I’ve a whole blog section devoted to ‘Eat the Season’ with info and recipes. 


Partnered with eating in season is of course the huge benefit of eating the rainbow. Fruit and vegetables fall into five different colour categories: red, purple/blue, orange, green and white/brown with each group carrying its own set of unique disease fighting chemicals called phytochemicals, over 25,000 of them. Phytochemicals are what gives food its vibrant colour and its nutrients, vitamins, minerals, antioxidants and more. Foods falling in the purple/blue group are the most beneficial to our health yet they are often the most lacking from our diets. I have made particular effort to ensure that my own garden can provide me with the full colour spectrum of produce but with a bias towards the purple and blue foods. For more info, check out my article here.

What are we planting this year?

So here is the list of what we plan to grow – with keen focus given to exploring wider, more unusual varieties (for enhanced flavour and optimum nutrients), maintaining more efficient and manageable quantities to avoid waste, and with a respectful nod to the future and how we’d like the garden / beds to evolve over the coming years. This is only my quick list – I shall post about specific foods and varieties as the season moves on:

Garden GreensSpring

  • Asparagus
  • Purple spring onions
  • Salad leaves – many different varieties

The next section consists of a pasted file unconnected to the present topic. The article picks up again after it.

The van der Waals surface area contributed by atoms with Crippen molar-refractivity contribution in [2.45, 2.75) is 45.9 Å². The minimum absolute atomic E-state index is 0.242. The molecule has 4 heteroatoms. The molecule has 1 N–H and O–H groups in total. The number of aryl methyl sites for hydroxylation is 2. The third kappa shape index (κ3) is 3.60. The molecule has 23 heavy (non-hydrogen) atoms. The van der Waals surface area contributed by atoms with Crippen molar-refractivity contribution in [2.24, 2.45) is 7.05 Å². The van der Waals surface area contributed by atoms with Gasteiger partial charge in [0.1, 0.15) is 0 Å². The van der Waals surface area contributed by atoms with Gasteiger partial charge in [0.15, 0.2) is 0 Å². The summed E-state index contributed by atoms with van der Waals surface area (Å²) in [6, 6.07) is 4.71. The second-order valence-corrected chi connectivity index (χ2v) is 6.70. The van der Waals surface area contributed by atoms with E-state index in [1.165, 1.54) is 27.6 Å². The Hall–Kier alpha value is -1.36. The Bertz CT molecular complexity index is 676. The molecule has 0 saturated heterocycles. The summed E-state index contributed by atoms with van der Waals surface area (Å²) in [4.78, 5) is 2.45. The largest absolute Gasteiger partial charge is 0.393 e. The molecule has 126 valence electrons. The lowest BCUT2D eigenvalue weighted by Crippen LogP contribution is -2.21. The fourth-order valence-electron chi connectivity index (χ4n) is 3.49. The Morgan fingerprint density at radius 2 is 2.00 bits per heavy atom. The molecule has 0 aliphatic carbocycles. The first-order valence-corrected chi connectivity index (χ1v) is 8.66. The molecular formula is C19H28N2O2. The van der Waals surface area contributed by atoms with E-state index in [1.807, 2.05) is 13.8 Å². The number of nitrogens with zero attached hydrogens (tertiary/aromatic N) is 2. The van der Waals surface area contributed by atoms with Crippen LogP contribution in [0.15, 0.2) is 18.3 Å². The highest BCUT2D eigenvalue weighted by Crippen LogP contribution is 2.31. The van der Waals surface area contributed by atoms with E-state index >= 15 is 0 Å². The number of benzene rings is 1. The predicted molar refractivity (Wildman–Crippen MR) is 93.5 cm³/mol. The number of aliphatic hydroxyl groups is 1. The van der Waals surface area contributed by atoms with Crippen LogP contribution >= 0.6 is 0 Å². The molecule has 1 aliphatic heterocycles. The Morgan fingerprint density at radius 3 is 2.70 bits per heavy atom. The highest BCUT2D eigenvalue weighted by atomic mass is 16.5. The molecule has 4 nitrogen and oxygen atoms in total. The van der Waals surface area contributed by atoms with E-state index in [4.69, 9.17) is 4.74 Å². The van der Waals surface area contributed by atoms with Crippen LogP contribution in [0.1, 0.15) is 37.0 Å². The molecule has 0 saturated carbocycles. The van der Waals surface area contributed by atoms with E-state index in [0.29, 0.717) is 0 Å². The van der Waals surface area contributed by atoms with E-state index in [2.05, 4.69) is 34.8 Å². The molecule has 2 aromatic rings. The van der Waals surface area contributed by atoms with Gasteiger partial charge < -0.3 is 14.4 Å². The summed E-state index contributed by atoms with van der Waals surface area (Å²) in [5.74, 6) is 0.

• Rhubarb


  • Spinach
  • Rainbow chard
  • Lots of different varieties of salad leaves
  • Carrots – Purple, Yellow and Orange
  • Yellow and green courgettes. Last year we had the round yellow “balloon” variety but I found they often went soggy in the middle before I could eat them, so this year I’m sticking with the more traditional long courgettes in both yellow and green
  • Tomatoes – black, blue, yellow, orange, baby and plum reds
  • Indoor cucumbers (housed in the greenhouse)
  • Shallots, yellow and red onions
  • Purple, Golden & stripy “candy” beetroot
  • Purple Mange tout
  • Potatoes – blue, pink and baby salad varieties
  • Fennel
  • Sweet peas
  • Beans – a few different varieties
  • Raspberries
  • Blueberries
  • Redcurrants
  • Apples
  • Pears
  • Plums

Autumn / Winter

  • Cavalo Nero (one of our stars from last year)
  • Purple brussel sprouts
  • Purple Mange Tout
  • Cauliflower
  • Broccoli (with another go at growing purple sprouting broccoli last year as the butterflies enjoyed most of it!)
  • Parsnips
  • Celeriac
  • Squash and pumpkins – mixed varieties
  • Leeks
  • Indoor salad leaves such as rocket & mustard


Mixed in with the above, we’ll have the full offering of herbs which requires a whole post to themselves as they are so beneficial to our diets.

And NOT forgetting flowers – to encourage bees and butterflies and to allow me the joy of fresh flowers on the table 🙂

You May Also Like